Abstract: European Port Networks in the Twentieth Century

Michael Miller

Abstract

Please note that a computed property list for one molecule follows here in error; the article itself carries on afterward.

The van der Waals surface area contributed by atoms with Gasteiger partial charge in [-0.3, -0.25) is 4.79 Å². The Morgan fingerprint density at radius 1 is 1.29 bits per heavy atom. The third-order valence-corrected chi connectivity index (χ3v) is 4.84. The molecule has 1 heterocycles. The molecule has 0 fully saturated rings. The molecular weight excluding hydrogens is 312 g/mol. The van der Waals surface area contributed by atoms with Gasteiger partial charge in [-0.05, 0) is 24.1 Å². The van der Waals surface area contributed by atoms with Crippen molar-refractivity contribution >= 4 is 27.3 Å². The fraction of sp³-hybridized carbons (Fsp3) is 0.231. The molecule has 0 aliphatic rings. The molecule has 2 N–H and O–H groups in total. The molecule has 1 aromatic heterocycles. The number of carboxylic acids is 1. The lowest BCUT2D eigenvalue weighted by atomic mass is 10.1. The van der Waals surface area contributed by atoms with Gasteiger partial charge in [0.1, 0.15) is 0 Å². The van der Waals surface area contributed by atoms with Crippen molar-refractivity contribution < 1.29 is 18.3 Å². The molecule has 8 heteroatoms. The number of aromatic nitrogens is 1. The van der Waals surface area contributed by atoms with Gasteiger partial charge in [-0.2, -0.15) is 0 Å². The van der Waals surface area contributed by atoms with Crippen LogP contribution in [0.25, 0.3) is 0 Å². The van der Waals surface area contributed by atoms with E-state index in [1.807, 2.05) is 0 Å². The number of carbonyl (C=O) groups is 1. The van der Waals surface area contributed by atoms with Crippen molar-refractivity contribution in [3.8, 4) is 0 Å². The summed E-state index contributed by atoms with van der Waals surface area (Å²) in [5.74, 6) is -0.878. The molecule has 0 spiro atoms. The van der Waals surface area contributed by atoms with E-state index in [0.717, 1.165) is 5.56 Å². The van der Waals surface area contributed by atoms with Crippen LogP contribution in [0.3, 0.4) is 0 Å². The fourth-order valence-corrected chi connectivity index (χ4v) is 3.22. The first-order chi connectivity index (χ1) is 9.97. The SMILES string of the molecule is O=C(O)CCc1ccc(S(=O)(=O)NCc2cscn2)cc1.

Ports were nodal points in networks, and their activities and comparative success must be comprehended in this light. This paper focuses on three sets of network relationships that were instrumental in determining the fate of modern ports: networks with hinterlands, networks with forelands, and the networks that joined user businesses and port authorities. The comparison concerns seven of the eight major ports of Western Europe in the twentieth century: Hamburg, Rotterdam, Antwerp, London, Liverpool, Le Havre, and Marseille. In each case, the strength, weakness, or withering of networks help explain why certain ports (Hamburg, Rotterdam, and Antwerp) were enduring successes, why others (Le Havre and Marseille) began to fade, comparatively, by the early part of the century, and why still other ports (London and Liverpool) enjoyed great success, but then crashing falls from front rank positions, particularly following containerization.